Take the two brass bars and thread them on to the rods. I slid a 8 tooth gear on the end of one of the rods and used that to spin the rod round to get the bar onto it, then slid that gear off and on to the other rod to thread the other bar on to that rod. Don't worry about the position of each bar at this point we will be lining them up latter on, for right now we want the bars on the rods somewhere in the middle of the two rods.
Cut a 3/8 inch section of heat shrink tube and a 11/16 inch piece as well. Shrink them onto the other end of the threaded rods. 3/8 inch section on the front rod and the longer piece on the second rod. Take the last two 1/2 peg and put them into the first two holes of the other 16 stud beam, and push this onto the rods, you will find this easier said than done. Use the 2 by 10 plate as a guide to get the whole assembly 9 Lego studs long. Slipping one of the 8 tooth gears on the end of each rod move the bar as close to the beam as possible. You might find that some of the heat shrink tubing is in the way and you can trim that off. Put both of the 8 tooth gears on the rods at this point.
Put the 1 by 10 plate on the top of the assembly at the third stud from the top. Put the 8 stud long axle in the fourth hole of the beam and put the clutch gear onto it. Put a bushing on the other side of the slide the axle extender on the other side of the axle. Put the 3 stud axle into the fourth hole on the other side and slide a 16 tooth crown gear on to it.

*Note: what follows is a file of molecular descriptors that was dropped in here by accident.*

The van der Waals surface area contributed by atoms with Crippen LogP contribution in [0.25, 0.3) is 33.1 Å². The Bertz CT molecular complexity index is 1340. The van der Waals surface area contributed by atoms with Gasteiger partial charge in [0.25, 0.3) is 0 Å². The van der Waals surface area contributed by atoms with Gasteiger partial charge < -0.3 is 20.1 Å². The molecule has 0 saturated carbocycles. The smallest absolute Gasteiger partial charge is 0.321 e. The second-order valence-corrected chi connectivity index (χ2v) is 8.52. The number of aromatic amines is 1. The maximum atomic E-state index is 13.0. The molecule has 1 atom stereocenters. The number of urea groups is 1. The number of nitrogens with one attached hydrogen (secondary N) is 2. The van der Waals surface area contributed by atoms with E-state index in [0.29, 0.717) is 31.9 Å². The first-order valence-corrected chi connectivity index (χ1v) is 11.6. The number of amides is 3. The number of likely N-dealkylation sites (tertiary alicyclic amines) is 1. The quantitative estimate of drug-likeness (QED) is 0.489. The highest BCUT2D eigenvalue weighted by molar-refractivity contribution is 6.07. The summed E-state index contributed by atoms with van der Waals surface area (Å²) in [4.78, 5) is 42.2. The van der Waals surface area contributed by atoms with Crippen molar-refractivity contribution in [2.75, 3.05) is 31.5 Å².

Using the 4 stud axle, slide the 1/2 bushing on to it then the other 16 tooth crown gear. Slide this into the 2 stud beam and put the other bushing on the end of this. Attached this seven studs down on the beam. Adjust the two crown gears so they mesh.

Attach the 2 stud beam to the 16 stud beam using the gray peg 5 holes up from the bottom.


Make your assembly look like the picture to the left.

Take one of the servo control horns and cut off all of the arms, leaving a sort of round control horn. Hot glue this horn to the bushing on the 4 stud axle. Slip this on to the servo that is modified for continuous rotation, I did not leave the horn attachment screw in, I just slipped the horn on the servo. Hot glue the servo to a hunk of PC component board and hot glue the component board to the 16 stud beam. The PC component board is about the right spacing for the servo to connect to the lego and the control horn with the bushing hot glued to it to line up with the 4 stud axle..

Screw a control horn of the unmodified servo to the other 16 stud beam and connect the unmodified servo to it. I then hot glued the whole thing to another hunk of PC component board but you can attach it to anything you want at this point..

I'm still not to happy with the speed of the grippers going in and out, I'm looking for a motor that has enough torque and speed to drive the grippers directly. This is a photo of the original design where I pushed the crown gear to the second rod. If I find a motor I like, I will write up and addendum to this encoder article about this. If any one else finds a better motor for this gripper e-mail me.